I wrote earlier about my response to a presentation I attended on the concept of minimalism. While I’d heard talks on it before, and even one by the same person, it never really stuck. I’m not sure what was different this time, but this time the message hit home, becoming more than just a nice idea. I spent that afternoon and evening reading up on the philosophy, soaking up everything I could get my hands on. I found that people I knew or have met around town were going through the same kind of process I was…simplifying, minimizing, trying to take control of their things and subsequently their life. I even spent the weekend reading several zen lifestyle sites (example), which I would usually have just dismissed as a nice idea but not really applicable to today’s busy life. Or more specifically, me in my life. Any way, I decided to put into practice some of what I’d been reading. A big part of minimalism comes just from eliminating things that don’t add value to your life. Does clutter add anything to my life? Not if you don’t include frustration. So last Saturday I made a first pass through my closet, getting rid of the low-hanging fruit: clothes I hadn’t worn in a year…or in some cases – ever. Shoes that I had quit wearing because they hurt my feet, but never gotten rid of. After boxing up the clothes, I looked around the house for other areas I could address. I was struck by the amount of stuff that filled many of the surfaces. Not that the house is messy,...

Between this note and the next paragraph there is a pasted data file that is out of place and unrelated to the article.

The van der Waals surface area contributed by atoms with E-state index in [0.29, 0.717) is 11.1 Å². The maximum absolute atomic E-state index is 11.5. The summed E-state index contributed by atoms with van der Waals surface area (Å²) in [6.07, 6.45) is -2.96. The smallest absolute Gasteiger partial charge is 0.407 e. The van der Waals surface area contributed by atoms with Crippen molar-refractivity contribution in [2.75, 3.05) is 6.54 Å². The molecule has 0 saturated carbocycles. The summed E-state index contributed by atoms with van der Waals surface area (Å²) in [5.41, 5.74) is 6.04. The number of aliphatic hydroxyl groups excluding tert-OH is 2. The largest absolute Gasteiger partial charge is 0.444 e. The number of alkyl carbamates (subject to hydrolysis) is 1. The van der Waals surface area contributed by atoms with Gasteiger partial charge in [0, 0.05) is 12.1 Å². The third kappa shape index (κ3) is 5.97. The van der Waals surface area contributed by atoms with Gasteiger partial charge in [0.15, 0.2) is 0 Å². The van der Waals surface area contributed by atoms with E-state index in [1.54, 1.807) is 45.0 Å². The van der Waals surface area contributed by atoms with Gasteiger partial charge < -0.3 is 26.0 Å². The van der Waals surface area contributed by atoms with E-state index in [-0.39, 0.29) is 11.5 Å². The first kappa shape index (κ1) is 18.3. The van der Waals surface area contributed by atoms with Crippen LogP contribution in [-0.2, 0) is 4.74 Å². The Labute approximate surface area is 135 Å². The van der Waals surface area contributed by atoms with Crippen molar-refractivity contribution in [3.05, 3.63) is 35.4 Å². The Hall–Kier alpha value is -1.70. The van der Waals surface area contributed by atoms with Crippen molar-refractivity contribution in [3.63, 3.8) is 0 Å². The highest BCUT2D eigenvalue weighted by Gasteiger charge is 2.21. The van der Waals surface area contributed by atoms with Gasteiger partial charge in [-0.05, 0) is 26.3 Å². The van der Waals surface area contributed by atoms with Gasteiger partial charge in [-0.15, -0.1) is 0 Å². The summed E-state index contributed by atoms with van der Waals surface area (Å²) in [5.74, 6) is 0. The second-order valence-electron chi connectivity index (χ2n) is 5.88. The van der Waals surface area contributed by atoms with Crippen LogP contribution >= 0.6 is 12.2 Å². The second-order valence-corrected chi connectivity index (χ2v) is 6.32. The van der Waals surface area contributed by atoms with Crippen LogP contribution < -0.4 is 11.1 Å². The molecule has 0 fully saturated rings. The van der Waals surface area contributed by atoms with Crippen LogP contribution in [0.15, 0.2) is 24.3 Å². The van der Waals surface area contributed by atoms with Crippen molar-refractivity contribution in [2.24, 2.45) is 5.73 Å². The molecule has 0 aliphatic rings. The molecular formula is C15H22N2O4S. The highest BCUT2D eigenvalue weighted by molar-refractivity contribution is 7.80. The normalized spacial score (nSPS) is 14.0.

Considering Minimalism

Considering Minimalism

While never I’ve never been one prone to gathering too much in the way of clutter, the effort to simplify my life has been a conscious challenge. Every so many years I would get tired of the way I have packed things and commitments into every available corner of my life, and I would go through a purge. Clothes, bikes, furniture, appliances, etc would all be on the chopping block, and subsequently end up in a Goodwill donation bin or on Craigslist. Social engagements weren’t safe either: the car club or the online forums and discussion boards, standing golf games, meet up groups or creative gatherings…when the time came, they all went by the wayside. While the freedom this purge afforded always felt great at the time, I would inevitably discover that I’d gotten rid of something I needed, so it would be back to the stores for a replacement jacket or band saw or boots or car vacuum. Before long, not only would I have replaced the items I’d gotten rid of, but more than likely I’ve added more stuff on top of the original set. But hey, new stuff is great, right? And besides, I needed these things. Obviously. I recently attended a Phoenix Creative Morning session where the speaker was Joshua Becker, a somewhat renown minimalist, if that makes any sense. At any rate, during his session he spoke about the moment when he realized that he didn’t have to “own everything.” This was the first time that the idea had ever occurred to him, and the idea changed his life. Ever since, he and his family have...